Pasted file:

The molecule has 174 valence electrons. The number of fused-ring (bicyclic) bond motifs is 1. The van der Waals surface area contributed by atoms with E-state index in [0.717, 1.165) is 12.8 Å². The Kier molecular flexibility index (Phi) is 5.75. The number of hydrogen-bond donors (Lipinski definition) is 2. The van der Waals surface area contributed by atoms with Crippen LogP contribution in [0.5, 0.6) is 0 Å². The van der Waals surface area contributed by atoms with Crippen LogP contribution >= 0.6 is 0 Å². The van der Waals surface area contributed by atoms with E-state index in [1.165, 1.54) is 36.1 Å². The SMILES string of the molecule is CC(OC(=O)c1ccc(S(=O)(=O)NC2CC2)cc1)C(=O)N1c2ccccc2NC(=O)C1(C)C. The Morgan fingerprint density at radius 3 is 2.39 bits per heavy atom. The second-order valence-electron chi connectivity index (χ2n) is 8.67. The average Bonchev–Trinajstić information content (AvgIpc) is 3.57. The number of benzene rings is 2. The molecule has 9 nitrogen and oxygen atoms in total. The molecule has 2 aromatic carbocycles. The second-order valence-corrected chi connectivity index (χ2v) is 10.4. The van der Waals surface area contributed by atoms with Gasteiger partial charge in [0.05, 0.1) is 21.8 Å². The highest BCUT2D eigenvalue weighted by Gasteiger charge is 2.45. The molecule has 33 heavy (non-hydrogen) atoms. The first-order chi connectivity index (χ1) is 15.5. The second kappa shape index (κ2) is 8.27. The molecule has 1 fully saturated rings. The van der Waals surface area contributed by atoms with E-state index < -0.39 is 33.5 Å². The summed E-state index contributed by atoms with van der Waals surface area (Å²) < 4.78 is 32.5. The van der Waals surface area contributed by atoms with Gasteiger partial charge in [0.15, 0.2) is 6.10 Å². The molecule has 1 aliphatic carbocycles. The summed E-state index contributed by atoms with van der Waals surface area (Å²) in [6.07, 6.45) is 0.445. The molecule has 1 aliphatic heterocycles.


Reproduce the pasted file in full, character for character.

The molecule has 174 valence electrons. The number of fused-ring (bicyclic) bond motifs is 1. The van der Waals surface area contributed by atoms with E-state index in [0.717, 1.165) is 12.8 Å². The Kier molecular flexibility index (Phi) is 5.75. The number of hydrogen-bond donors (Lipinski definition) is 2. The van der Waals surface area contributed by atoms with Crippen LogP contribution in [0.5, 0.6) is 0 Å². The van der Waals surface area contributed by atoms with Crippen LogP contribution >= 0.6 is 0 Å². The van der Waals surface area contributed by atoms with E-state index in [1.165, 1.54) is 36.1 Å². The SMILES string of the molecule is CC(OC(=O)c1ccc(S(=O)(=O)NC2CC2)cc1)C(=O)N1c2ccccc2NC(=O)C1(C)C. The Morgan fingerprint density at radius 3 is 2.39 bits per heavy atom. The second-order valence-electron chi connectivity index (χ2n) is 8.67. The average Bonchev–Trinajstić information content (AvgIpc) is 3.57. The number of benzene rings is 2. The molecule has 9 nitrogen and oxygen atoms in total. The molecule has 2 aromatic carbocycles. The second-order valence-corrected chi connectivity index (χ2v) is 10.4. The van der Waals surface area contributed by atoms with Gasteiger partial charge in [0.05, 0.1) is 21.8 Å². The highest BCUT2D eigenvalue weighted by Gasteiger charge is 2.45. The molecule has 33 heavy (non-hydrogen) atoms. The first-order chi connectivity index (χ1) is 15.5. The second kappa shape index (κ2) is 8.27. The molecule has 1 fully saturated rings. The van der Waals surface area contributed by atoms with E-state index < -0.39 is 33.5 Å². The summed E-state index contributed by atoms with van der Waals surface area (Å²) < 4.78 is 32.5. The van der Waals surface area contributed by atoms with Gasteiger partial charge in [0.15, 0.2) is 6.10 Å². The molecule has 1 aliphatic carbocycles. The summed E-state index contributed by atoms with van der Waals surface area (Å²) in [6.07, 6.45) is 0.445. The molecule has 1 aliphatic heterocycles.